Dark Stretch Marks – What are they, and How can I Get Rid of Them?

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Stretch marks on dark skin can appear brown or even black sometimes and can constitute an unsightly and embarrassing skin issue. The good news is, however, that although unpleasant, brown stretch marks are easier to treat than white stretch marks, so one could say you’ve caught them in time.

While similar to red stretch mark removal, darker stretch marks can also signify a less acute, older scar that might be harder to treat.

In this article, we take a closer look at how dark stretch marks appear and what your best bet is for getting rid of them.

So, what are Dark Stretch Marks?

Stretch mark appears due to an insufficiency of collagen in your skin as it progressively stretches (due to pregnancy, bodybuilding, or teenage growth spurts).

Stretch marks most commonly appear on your stomach, as well as on your thighs, inner things, and hips. But stretch marks aren’t exclusive to these areas and can also be seen on breasts as they develop (either through puberty or pregnancy), buttocks, sides, arms, and legs.

It’s important to understand that stretch marks have their own developmental progress.

At first, they tend to appear in a light pink color when they are first forming.

Then, as your skin continues to stretch, they will turn to a dark red color. They can also skip the red and go straight to a brown or even dark brown shade, and can also appear black, depending on your skin type.

Usually, brown or black stretch marks are ‘fresh’ marks, but on darker skin colors.

These dark stretch marks can appear upsetting, but there is nothing to worry about.

Usually, the bright brown color comes from the blood vessels visible underneath your skin.

Black stretch marks are typically associated with the pigment of your skin, so don’t worry, these darker stretch marks aren’t more serious or more dangerous than any other type.

What does It Mean When Your Stretch Marks Get Darker?

Typically, your stretch marks will darken as time passes. From red, they can go to brown, purple and so on. This is normal because stretch marks are basically a wound.

The red signifies the ‘rawest stage’, whereas brown, purple, or black signify that the wound is becoming less raw or less acute.

As stretch marks change colors, they will, in time, fade to a silvery-white shade, which may appear better, because it’s often less noticeable and seems less like an actual irritation or wound.

In truth, white stretch marks have adapted to the lack of collagen in the skin, and once they’ve settled, they are tough to get rid of.

So, think of it like this – stretch marks getting darker signify that you have less time to treat and get rid of them.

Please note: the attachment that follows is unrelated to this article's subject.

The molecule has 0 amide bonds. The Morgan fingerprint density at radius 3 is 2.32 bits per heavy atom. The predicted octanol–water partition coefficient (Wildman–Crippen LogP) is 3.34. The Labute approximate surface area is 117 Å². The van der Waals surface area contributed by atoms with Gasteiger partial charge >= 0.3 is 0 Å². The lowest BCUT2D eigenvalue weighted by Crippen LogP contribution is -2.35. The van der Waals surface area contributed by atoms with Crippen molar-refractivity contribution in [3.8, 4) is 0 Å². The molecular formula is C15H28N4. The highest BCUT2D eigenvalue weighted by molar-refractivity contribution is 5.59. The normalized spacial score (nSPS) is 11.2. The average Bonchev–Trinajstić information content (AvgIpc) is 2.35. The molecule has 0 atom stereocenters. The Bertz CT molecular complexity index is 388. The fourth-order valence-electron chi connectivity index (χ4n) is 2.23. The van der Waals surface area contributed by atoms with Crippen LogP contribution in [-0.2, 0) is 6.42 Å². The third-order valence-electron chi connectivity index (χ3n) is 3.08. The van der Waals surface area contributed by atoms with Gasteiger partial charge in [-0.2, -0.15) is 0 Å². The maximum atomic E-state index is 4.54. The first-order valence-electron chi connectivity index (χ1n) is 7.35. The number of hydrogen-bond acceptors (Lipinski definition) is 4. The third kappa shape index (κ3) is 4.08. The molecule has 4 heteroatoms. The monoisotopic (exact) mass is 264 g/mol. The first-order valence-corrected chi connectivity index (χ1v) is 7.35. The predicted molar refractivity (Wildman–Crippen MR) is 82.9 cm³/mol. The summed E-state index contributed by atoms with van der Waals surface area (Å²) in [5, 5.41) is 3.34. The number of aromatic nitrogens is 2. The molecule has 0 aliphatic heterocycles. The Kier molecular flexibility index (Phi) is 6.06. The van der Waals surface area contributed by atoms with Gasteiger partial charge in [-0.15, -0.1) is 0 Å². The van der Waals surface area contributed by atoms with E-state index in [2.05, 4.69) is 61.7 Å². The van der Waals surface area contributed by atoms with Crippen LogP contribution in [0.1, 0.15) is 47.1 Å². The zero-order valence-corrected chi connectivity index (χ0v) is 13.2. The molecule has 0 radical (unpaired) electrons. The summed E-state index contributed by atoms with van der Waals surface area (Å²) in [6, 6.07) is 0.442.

The sooner you catch them, the better it will be for your skin. Again, these may look worse, but it’s those pale, white-y marks that you want to look out for and hopefully avoid.

Learn more about Stretch Mark Colors

So, How do We Get Rid of Dark Stretch Marks?

Thankfully, there are loads of treatments available for stretch marks. They work quite well on stretch marks ranging from a bright red to a dark brown, and also on black marks.

  • Stretch Mark Creams – These are the most basic step for hydrating your skin, and you should be using moisturizers regardless if you have stretch marks or not. You can opt for one of the many specifically-designed stretch mark creams or body butters out there. These are loaded with hydrating, collagen-boosting ingredients that will help restore the aspect of your skin.
  • Stretch Mark Oils – These are the more potent cousins of stretch mark creams. Oil usually better penetrates the skin and is often more hydrating and lasts longer.
  • Retinol-based Topical Creams – Retinol is a compound of vitamin A, which is efficient in restoring moisture to the skin, fading away wrinkles and stretch marks alike, again by boosting the production of elastin and collagen. While more potent, vitamin A products can also cause some (minor to more serious) side effects, so make sure you do your research before using one.
  • Exfoliation or Chemical Peeling – Whether you use a store-bought scrub to get rid of dead, damaged skin cells or you employ professional help of different acids (used in chemical peels), it is important that you periodically shed away old cells, so that you can make room for new, healthy ones.
  • Micro-needling – This is also a very potent treatment that is usually done at a clinic. By using a derma-pen, they puncture the skin with micro-needles (hence the name) to induce your skin’s natural healing, collagen-producing process over the affected area. In essence, it can be an efficient, though costly stretch mark treatment.
  • Derma-Roller – This is basically your at-home alternative to the clinician’s derma-pen.

To conclude, there are a multitude of ways to get rid of dark stretch marks, and if you truly apply yourself to treating them intensively, there should be no reason for you not to get rid of them completely.